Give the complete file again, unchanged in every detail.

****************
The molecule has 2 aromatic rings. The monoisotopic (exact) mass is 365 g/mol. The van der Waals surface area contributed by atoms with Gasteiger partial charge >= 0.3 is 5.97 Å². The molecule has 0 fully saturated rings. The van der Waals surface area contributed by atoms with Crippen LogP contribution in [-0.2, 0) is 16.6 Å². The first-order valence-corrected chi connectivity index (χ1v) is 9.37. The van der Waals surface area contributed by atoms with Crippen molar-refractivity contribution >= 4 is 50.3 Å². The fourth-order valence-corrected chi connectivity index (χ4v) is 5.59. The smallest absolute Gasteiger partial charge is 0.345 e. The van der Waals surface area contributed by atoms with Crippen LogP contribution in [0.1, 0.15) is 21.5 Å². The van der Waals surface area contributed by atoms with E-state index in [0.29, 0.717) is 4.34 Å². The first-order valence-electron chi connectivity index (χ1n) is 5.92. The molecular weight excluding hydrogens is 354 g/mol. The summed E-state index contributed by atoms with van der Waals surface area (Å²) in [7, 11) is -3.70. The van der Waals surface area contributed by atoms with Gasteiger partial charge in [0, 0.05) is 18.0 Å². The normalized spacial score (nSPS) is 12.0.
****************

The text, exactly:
The molecule has 2 aromatic rings. The monoisotopic (exact) mass is 365 g/mol. The van der Waals surface area contributed by atoms with Gasteiger partial charge >= 0.3 is 5.97 Å². The molecule has 0 fully saturated rings. The van der Waals surface area contributed by atoms with Crippen LogP contribution in [-0.2, 0) is 16.6 Å². The first-order valence-corrected chi connectivity index (χ1v) is 9.37. The van der Waals surface area contributed by atoms with Crippen molar-refractivity contribution >= 4 is 50.3 Å². The fourth-order valence-corrected chi connectivity index (χ4v) is 5.59. The smallest absolute Gasteiger partial charge is 0.345 e. The van der Waals surface area contributed by atoms with Crippen LogP contribution in [0.1, 0.15) is 21.5 Å². The van der Waals surface area contributed by atoms with E-state index in [0.29, 0.717) is 4.34 Å². The first-order valence-electron chi connectivity index (χ1n) is 5.92. The molecular weight excluding hydrogens is 354 g/mol. The summed E-state index contributed by atoms with van der Waals surface area (Å²) in [7, 11) is -3.70. The van der Waals surface area contributed by atoms with Gasteiger partial charge in [0, 0.05) is 18.0 Å². The normalized spacial score (nSPS) is 12.0.